Kisa Gotami lived during the same time as the Buddha, i.e., around 500 BCE.

When her son died, she was terribly distraught, and saught out the Buddha, asking him to bring her son back to life.

Could the Buddha have done it? Perhaps, I don't know. But the Buddha, unlike the founder a certain other popular religion refused to perform miracles as he viewed them as hindrances to spiritual maturity.

So, the only right thing to do, as far as he was concerned was to teach her that death is part of life. But Kisa Gotami was not in the mood to listen to explanations about the nature of life. After all, she was filled with grief.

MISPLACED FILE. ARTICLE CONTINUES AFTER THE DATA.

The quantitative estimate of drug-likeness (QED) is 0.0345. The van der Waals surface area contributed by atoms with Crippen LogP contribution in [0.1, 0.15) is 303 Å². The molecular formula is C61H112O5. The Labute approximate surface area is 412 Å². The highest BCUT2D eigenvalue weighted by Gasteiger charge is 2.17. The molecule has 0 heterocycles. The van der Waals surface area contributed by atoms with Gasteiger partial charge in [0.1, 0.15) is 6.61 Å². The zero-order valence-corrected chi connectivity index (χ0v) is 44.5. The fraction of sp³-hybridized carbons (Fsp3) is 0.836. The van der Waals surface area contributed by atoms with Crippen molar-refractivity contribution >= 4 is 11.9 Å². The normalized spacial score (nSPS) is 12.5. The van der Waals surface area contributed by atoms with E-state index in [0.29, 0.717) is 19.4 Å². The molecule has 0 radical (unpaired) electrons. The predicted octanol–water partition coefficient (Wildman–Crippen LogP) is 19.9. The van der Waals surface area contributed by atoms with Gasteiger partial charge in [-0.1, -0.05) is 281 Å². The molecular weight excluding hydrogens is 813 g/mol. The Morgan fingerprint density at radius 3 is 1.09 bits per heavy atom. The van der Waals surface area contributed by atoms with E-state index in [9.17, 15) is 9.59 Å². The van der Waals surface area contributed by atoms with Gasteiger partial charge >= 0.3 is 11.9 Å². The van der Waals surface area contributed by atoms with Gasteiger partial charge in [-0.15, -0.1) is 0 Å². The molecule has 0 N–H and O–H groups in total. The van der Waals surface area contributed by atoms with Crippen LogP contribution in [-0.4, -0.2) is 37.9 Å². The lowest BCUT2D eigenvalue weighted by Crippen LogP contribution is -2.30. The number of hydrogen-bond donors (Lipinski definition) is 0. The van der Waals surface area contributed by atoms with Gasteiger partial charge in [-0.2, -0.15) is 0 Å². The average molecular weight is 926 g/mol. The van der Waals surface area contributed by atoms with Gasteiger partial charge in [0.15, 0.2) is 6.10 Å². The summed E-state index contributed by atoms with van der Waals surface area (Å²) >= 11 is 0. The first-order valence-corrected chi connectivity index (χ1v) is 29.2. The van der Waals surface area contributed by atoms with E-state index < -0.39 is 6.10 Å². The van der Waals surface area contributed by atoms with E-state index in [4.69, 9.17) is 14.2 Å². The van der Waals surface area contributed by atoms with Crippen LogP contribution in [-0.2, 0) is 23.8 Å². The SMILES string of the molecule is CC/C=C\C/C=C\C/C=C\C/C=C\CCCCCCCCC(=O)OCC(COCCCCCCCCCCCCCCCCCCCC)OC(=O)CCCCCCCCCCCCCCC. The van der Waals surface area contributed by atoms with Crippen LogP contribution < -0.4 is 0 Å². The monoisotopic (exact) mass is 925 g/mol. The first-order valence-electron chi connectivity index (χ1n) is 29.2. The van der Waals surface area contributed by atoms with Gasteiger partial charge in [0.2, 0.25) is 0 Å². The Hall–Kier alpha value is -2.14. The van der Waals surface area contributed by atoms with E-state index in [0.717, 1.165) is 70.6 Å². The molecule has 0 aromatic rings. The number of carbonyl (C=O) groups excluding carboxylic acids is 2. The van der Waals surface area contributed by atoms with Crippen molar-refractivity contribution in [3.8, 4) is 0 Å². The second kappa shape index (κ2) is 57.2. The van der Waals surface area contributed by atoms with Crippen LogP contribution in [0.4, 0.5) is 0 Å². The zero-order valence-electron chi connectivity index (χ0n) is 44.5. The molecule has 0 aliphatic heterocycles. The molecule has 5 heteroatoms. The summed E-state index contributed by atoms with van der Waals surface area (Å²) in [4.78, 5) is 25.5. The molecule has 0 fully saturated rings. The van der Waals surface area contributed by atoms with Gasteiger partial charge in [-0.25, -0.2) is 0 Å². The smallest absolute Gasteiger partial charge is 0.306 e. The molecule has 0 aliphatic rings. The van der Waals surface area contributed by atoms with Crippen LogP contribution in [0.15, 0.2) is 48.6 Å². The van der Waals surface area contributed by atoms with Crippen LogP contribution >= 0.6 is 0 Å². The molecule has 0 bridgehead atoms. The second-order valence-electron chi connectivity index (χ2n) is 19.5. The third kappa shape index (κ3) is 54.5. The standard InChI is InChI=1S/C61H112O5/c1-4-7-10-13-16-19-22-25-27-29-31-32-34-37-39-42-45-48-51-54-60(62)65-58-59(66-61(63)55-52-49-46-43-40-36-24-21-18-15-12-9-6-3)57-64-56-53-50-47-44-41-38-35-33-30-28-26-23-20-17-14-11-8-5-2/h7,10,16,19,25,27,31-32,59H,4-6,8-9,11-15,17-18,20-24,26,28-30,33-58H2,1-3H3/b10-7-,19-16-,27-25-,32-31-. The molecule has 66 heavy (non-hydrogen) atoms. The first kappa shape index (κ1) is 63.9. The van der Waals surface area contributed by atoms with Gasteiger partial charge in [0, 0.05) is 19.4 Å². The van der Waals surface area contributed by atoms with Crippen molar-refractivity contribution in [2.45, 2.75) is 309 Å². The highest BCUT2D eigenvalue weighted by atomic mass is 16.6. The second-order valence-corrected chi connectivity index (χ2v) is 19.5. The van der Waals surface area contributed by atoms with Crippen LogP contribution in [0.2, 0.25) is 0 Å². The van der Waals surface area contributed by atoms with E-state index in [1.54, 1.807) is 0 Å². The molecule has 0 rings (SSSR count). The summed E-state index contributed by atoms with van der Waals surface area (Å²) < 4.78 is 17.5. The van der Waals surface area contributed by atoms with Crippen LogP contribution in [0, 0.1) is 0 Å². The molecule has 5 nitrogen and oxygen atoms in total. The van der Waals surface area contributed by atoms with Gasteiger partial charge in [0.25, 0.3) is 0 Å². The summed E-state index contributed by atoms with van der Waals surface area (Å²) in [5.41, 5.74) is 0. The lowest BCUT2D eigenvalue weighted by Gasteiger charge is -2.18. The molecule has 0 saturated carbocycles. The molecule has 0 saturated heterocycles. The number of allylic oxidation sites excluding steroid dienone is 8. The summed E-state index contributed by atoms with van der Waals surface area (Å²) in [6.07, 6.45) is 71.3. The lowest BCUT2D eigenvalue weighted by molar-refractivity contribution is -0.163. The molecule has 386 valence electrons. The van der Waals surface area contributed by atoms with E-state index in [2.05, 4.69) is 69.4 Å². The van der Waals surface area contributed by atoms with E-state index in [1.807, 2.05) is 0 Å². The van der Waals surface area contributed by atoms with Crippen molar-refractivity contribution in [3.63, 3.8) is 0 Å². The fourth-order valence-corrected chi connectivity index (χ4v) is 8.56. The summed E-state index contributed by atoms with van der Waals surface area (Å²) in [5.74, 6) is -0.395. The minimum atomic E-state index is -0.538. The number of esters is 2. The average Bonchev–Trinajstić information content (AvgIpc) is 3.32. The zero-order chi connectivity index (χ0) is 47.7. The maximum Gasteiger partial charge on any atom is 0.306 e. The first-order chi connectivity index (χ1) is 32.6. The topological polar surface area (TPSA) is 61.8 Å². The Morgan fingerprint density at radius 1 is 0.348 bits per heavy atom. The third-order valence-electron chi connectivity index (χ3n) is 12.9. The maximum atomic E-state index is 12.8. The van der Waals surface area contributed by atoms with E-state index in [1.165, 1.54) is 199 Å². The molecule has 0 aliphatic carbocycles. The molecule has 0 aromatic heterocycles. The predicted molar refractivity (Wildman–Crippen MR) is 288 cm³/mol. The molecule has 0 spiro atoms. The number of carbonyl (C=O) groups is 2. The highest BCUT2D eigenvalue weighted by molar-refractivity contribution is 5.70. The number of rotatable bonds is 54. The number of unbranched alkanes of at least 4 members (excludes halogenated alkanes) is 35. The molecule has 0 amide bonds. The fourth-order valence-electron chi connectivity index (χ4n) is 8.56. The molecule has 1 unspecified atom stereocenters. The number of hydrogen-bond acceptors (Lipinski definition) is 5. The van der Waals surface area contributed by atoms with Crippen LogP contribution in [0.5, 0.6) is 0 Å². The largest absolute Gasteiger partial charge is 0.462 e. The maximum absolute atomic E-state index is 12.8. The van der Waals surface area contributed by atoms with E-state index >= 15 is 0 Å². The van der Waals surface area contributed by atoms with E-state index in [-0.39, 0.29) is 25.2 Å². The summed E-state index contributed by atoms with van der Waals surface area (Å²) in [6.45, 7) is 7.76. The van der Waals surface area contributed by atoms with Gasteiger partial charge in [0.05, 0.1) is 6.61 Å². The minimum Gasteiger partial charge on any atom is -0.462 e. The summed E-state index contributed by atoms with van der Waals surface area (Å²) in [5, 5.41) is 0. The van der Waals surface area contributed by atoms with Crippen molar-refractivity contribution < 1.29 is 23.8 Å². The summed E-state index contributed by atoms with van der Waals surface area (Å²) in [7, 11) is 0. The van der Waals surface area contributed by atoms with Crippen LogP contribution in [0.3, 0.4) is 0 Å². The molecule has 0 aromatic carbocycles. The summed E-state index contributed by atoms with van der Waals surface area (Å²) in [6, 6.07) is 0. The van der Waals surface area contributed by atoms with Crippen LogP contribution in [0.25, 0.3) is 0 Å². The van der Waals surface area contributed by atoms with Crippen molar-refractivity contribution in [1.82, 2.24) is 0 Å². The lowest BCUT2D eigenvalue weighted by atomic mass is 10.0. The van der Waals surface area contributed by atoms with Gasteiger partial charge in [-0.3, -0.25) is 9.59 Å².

The Buddha understood that fully. So, instead of talking to her, he asked her to go and get a handful of mustard seeds from a person who had never lost a dear one through death.

Kisa Gotami went from house to house in search of those mustard seeds. Seeing she was mourning the death of her son, everyone was quite compassionate with her, and willing to give as many mustard seeds as she wanted. Alas, no one she met had never lost a dear one through death.

Gradually, Kisa Gotami came to the realization that death is a natural occurrence, a part of life to be experienced by any being that is born. Once she accepted that, she returned to the Buddha and thanked him for showing her the truth about death.

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